Port authorities, customs, border security face ever increasing volumes of traffic. The correct solutions are essential to provide efficient and non-intrusive inspections. The new digital technologies today not only come with advanced detection capabilities, but also create higher throughput and maintain a system without the need for large numbers of security personnel. So, what are the new trends that will influence the outlook of ports and borders security?
Accelerating digitization for streamlined processes
Ports are increasingly implementing innovations across the entire value chain from the (un)loading to storage to industrial processing. They are turning to a wide range of technologies including big data analytics, predictive maintenance, artificial intelligence (AI) and even smart energy management. 
Besides increasing operational efficiency like streamlining clearances or preventing congestions, the pandemic has evidenced a key benefit of digitizing maritime and landside operations: meeting the urgent needs to minimize human interaction and enhance the resilience of supply chains against future crises.
“Inefficiencies in the maritime sector result in delays and higher logistics costs, with an adverse impact on the entire economy. Digitization gives us a unique chance to address this issue”, noted Makhtar Diop, World Bank Vice President for Infrastructure.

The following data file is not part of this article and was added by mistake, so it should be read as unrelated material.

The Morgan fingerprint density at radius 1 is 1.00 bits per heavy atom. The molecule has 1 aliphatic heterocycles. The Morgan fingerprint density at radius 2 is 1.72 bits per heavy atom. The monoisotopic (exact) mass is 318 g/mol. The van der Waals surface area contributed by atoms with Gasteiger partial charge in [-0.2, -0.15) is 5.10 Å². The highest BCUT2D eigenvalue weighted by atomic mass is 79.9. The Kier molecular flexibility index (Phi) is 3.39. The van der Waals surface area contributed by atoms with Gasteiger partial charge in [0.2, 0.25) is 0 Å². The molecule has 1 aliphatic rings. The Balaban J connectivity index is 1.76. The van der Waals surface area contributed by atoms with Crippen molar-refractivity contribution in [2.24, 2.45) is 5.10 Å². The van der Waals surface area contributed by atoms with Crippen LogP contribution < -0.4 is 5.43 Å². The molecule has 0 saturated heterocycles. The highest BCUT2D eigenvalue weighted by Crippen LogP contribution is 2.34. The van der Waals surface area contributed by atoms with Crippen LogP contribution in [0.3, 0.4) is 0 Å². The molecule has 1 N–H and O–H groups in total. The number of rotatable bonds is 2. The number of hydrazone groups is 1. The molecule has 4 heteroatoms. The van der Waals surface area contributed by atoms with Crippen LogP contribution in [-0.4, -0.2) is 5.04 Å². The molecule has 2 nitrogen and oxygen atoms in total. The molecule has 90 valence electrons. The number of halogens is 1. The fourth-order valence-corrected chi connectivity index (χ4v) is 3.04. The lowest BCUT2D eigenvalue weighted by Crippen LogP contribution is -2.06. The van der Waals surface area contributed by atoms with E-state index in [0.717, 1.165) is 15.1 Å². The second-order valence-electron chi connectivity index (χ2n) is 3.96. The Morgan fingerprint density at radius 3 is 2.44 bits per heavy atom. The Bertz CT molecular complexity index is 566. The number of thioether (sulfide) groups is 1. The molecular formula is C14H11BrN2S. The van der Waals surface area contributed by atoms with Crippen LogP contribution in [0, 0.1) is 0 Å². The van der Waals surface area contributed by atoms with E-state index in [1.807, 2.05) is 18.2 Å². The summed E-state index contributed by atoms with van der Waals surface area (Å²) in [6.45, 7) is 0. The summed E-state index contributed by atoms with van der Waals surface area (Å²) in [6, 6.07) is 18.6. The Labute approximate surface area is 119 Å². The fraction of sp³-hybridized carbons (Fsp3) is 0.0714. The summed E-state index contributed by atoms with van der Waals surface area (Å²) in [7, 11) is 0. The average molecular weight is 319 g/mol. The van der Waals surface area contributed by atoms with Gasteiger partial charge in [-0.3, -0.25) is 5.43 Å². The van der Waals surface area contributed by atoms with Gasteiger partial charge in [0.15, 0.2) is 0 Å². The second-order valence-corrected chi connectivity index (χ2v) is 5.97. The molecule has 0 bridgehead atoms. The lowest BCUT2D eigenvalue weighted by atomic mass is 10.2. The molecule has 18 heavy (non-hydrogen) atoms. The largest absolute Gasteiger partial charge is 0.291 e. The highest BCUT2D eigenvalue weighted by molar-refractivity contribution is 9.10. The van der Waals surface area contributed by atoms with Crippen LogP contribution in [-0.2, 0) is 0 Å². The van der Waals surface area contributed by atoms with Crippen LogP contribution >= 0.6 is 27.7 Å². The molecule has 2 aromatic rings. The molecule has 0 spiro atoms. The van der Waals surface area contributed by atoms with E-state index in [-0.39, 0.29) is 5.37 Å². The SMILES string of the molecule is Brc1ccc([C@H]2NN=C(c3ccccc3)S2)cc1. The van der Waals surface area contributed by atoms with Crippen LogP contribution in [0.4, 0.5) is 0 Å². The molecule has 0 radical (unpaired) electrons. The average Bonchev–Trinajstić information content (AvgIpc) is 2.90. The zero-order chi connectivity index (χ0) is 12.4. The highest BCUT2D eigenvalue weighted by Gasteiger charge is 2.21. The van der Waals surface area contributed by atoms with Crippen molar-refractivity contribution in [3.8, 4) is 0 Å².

Singapore is an example of a country taking strides in digitalizing ports. The government recently passed a new bill allowing electronic bills instead of using physical cross-border trade documents which can run up to hundreds of pages for a single transaction.  The Maritime and Port Authority of Singapore (MPA) even developed an application to document clearances across multiple agencies into a single application by consolidating 16 separate forms allowing the industry to save up to 100,000 man-hours per year. 
And in terms of processes like screening, technologies like Augmented X-ray technology and automated Artificial Intelligence detection will increase efficiency of ports and border operations with faster analysis and higher probability of detection. The French Customs, for one, is able to scan a truck and ascertain whether it holds any contrabands for boosted efficiency, reduced costs and heightened safety.